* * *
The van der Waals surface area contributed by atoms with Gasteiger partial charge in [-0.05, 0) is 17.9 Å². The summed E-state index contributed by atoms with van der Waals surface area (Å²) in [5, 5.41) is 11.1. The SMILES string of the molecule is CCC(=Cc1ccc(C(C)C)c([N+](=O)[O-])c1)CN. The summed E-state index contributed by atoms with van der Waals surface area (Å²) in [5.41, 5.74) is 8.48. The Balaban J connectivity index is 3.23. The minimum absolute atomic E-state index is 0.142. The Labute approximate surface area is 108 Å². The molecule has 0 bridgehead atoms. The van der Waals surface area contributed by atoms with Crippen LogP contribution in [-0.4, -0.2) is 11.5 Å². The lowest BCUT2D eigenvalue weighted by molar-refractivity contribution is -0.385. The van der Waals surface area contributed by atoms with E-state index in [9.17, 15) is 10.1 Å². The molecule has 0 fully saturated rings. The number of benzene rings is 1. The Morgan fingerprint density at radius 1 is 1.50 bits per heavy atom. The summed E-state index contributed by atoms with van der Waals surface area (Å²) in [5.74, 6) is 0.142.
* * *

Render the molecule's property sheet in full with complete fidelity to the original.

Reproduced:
The van der Waals surface area contributed by atoms with Gasteiger partial charge in [-0.05, 0) is 17.9 Å². The summed E-state index contributed by atoms with van der Waals surface area (Å²) in [5, 5.41) is 11.1. The SMILES string of the molecule is CCC(=Cc1ccc(C(C)C)c([N+](=O)[O-])c1)CN. The summed E-state index contributed by atoms with van der Waals surface area (Å²) in [5.41, 5.74) is 8.48. The Balaban J connectivity index is 3.23. The minimum absolute atomic E-state index is 0.142. The Labute approximate surface area is 108 Å². The molecule has 0 bridgehead atoms. The van der Waals surface area contributed by atoms with Crippen LogP contribution in [-0.4, -0.2) is 11.5 Å². The lowest BCUT2D eigenvalue weighted by molar-refractivity contribution is -0.385. The van der Waals surface area contributed by atoms with E-state index in [9.17, 15) is 10.1 Å². The molecule has 0 fully saturated rings. The number of benzene rings is 1. The Morgan fingerprint density at radius 1 is 1.50 bits per heavy atom. The summed E-state index contributed by atoms with van der Waals surface area (Å²) in [5.74, 6) is 0.142.